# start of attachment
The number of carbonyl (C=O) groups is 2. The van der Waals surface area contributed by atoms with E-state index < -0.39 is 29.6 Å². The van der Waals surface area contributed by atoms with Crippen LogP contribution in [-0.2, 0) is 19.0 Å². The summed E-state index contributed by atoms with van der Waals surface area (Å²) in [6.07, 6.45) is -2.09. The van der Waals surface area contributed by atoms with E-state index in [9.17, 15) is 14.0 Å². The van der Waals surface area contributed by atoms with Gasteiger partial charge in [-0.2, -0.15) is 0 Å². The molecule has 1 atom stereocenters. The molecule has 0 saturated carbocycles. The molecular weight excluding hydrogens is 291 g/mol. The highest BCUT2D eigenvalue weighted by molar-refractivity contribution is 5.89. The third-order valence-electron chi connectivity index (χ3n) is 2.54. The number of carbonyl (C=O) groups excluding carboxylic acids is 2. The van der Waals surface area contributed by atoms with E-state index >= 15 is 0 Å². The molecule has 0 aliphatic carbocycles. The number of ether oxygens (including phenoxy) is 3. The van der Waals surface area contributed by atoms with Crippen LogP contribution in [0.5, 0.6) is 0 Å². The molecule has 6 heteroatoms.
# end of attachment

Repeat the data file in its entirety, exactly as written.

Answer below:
The number of carbonyl (C=O) groups is 2. The van der Waals surface area contributed by atoms with E-state index < -0.39 is 29.6 Å². The van der Waals surface area contributed by atoms with Crippen LogP contribution in [-0.2, 0) is 19.0 Å². The summed E-state index contributed by atoms with van der Waals surface area (Å²) in [6.07, 6.45) is -2.09. The van der Waals surface area contributed by atoms with E-state index in [9.17, 15) is 14.0 Å². The van der Waals surface area contributed by atoms with Gasteiger partial charge in [-0.2, -0.15) is 0 Å². The molecule has 1 atom stereocenters. The molecule has 0 saturated carbocycles. The molecular weight excluding hydrogens is 291 g/mol. The highest BCUT2D eigenvalue weighted by molar-refractivity contribution is 5.89. The third-order valence-electron chi connectivity index (χ3n) is 2.54. The number of carbonyl (C=O) groups excluding carboxylic acids is 2. The van der Waals surface area contributed by atoms with E-state index >= 15 is 0 Å². The molecule has 0 aliphatic carbocycles. The number of ether oxygens (including phenoxy) is 3. The van der Waals surface area contributed by atoms with Crippen LogP contribution in [0.5, 0.6) is 0 Å². The molecule has 6 heteroatoms.